Day 11: After looking back and considering the blog post or article, add your own voice. Write your own response.

I recently read this article about a guy named Andrew who left finance with no direction, and a couple months later found himself in Y Combinator, possibly the most prestigious start-up accelerator in the US. I was really inspired by the story because as an entrepreneur, it is my dream for me to get accepted into YC or a similar accelerator. The story really solidified the fact that great things can happen if you simply start.

When I read that Andrew had no plan when he moved to the Bay Area, it really made me wonder–is a plan really necessary to succeed in life? There’s the common saying, “failing to plan is planning to fail.” But how much of that is true? These days we hear a lot of stories of people who “accidentally” make it big.

After reading this article, as well as other similar articles, it made me think that perhaps a definite plan is not always necessary. Of course, there are consequences to not having a plan, which is why some sort of fallback is necessary. For example, Andrew lived (presumably) off of savings (and ramen) and worked part-time so his burn rate would be reduced. Obviously, he wouldn’t have been able to live forever under those circumstances, but it bought him time to figure out what he wanted to do.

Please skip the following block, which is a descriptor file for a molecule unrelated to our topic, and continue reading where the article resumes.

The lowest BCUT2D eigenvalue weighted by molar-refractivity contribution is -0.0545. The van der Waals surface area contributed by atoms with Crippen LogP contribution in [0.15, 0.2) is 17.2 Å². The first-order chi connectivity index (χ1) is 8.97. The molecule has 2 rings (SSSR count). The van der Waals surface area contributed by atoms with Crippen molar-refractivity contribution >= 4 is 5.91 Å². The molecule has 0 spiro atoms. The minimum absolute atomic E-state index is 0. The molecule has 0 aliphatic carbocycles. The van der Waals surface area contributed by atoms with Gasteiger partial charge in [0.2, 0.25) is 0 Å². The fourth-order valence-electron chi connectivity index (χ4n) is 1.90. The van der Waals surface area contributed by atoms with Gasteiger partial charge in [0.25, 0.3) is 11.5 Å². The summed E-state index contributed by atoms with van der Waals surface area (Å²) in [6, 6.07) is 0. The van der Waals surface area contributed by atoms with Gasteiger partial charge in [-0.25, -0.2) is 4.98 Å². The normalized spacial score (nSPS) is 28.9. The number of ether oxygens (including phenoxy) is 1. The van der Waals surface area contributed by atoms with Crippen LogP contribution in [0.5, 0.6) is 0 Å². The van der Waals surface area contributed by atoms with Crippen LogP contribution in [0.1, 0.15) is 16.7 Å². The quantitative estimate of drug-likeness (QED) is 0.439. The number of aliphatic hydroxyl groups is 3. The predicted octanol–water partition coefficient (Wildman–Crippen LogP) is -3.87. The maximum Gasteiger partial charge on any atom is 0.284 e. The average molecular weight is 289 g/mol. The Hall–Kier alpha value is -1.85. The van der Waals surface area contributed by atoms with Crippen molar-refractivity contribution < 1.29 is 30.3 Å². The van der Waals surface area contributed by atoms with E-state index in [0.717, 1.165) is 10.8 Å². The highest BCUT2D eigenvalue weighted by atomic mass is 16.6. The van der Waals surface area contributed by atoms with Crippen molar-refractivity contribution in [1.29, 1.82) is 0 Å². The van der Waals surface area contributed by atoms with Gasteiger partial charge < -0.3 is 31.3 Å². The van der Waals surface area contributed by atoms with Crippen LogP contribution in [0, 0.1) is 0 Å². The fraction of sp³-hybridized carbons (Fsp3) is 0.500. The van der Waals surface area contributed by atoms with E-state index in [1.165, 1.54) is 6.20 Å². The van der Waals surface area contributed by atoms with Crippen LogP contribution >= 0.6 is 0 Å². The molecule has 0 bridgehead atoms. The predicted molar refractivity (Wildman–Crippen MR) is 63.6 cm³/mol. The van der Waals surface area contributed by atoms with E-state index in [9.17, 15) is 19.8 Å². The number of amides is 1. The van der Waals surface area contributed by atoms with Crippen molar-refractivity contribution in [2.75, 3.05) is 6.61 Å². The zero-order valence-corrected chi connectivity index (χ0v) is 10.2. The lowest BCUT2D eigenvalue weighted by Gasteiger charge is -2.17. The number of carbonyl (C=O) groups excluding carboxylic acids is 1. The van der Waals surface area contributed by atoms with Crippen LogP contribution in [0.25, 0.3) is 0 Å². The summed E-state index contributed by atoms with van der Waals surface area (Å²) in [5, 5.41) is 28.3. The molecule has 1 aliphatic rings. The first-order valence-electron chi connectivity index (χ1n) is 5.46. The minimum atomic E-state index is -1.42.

In that time, instead of “figuring out” what he wanted to do, he went ahead and built stuff. He knew he wanted to build meaningful apps, so he went ahead and did that. And that leads to the first lesson we can derive from his story:

Find your itch and scratch it with passion.

In the digital age we live in, anything you create can be instantly viewed by someone at the other side of the globe. And you never know who that person knows.

When Andrew started losing his mojo with solo projects, he joined a hackathon. There, his passions were rekindled and he got inspired to play in a bigger sandbox. In addition, he met some people that would be integral to the start-up he’d be forming. And that gives us the second lesson we can derive from his story:

Get around like-minded people

A common saying is, “It’s not what you know, it’s who you know.” I believe it’s kind of true, but also kind of backwards. “It’s not who you know, it’s who knows you.” By getting around like-minded people, you can rekindle your motivation but also get more eyes on your number one product: you (and your skills). It’s a great and fun way to make friends too.

After Andrew got a few important eyes on his work, he and his business partner Paul formulated what would become Bayes Impact (their non-profit). Their little side project quickly escalated into something that consumed their entire lives, and the rest, as we know, it history. Perhaps the most underscored, but also the most important, lesson we can get, is this one:

Know when to stop trying new things and hone in

Andrew went from trying something new every two weeks to finally focusing on a single passion project. He knew somewhere, perhaps in his heart, that this was THE project. Maybe it was the vision that he and his team had, maybe it was the fact that he enjoyed it so much that he dedicated so much of himself to it, but regardless, he knew it was time to stop trying new things and start focusing his energies on Bayes Impact.

Now his team is in YC, and there’s nothing that can stop them from changing the world.